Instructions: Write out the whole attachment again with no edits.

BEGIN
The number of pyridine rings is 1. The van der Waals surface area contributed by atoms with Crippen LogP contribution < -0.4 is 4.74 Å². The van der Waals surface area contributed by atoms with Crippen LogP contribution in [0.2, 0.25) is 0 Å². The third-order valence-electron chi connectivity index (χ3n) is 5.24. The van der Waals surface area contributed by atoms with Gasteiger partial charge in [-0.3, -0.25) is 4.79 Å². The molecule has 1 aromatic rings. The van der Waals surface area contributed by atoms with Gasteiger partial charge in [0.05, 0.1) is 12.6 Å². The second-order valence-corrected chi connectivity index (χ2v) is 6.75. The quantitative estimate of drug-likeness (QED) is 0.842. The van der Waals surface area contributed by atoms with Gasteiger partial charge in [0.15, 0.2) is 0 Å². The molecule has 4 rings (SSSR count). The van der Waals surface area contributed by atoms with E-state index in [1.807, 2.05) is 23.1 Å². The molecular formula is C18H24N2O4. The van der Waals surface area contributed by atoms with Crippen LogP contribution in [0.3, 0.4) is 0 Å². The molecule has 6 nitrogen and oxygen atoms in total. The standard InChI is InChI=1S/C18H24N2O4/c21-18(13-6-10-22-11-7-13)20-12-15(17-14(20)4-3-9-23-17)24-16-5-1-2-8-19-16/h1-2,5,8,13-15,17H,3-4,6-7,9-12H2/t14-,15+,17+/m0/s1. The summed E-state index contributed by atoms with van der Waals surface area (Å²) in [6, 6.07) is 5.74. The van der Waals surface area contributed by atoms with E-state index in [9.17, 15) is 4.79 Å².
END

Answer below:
The number of pyridine rings is 1. The van der Waals surface area contributed by atoms with Crippen LogP contribution < -0.4 is 4.74 Å². The van der Waals surface area contributed by atoms with Crippen LogP contribution in [0.2, 0.25) is 0 Å². The third-order valence-electron chi connectivity index (χ3n) is 5.24. The van der Waals surface area contributed by atoms with Gasteiger partial charge in [-0.3, -0.25) is 4.79 Å². The molecule has 1 aromatic rings. The van der Waals surface area contributed by atoms with Gasteiger partial charge in [0.05, 0.1) is 12.6 Å². The second-order valence-corrected chi connectivity index (χ2v) is 6.75. The quantitative estimate of drug-likeness (QED) is 0.842. The van der Waals surface area contributed by atoms with Gasteiger partial charge in [0.15, 0.2) is 0 Å². The molecule has 4 rings (SSSR count). The van der Waals surface area contributed by atoms with E-state index in [1.807, 2.05) is 23.1 Å². The molecular formula is C18H24N2O4. The van der Waals surface area contributed by atoms with Crippen LogP contribution in [0.3, 0.4) is 0 Å². The molecule has 6 nitrogen and oxygen atoms in total. The standard InChI is InChI=1S/C18H24N2O4/c21-18(13-6-10-22-11-7-13)20-12-15(17-14(20)4-3-9-23-17)24-16-5-1-2-8-19-16/h1-2,5,8,13-15,17H,3-4,6-7,9-12H2/t14-,15+,17+/m0/s1. The summed E-state index contributed by atoms with van der Waals surface area (Å²) in [6, 6.07) is 5.74. The van der Waals surface area contributed by atoms with E-state index in [9.17, 15) is 4.79 Å².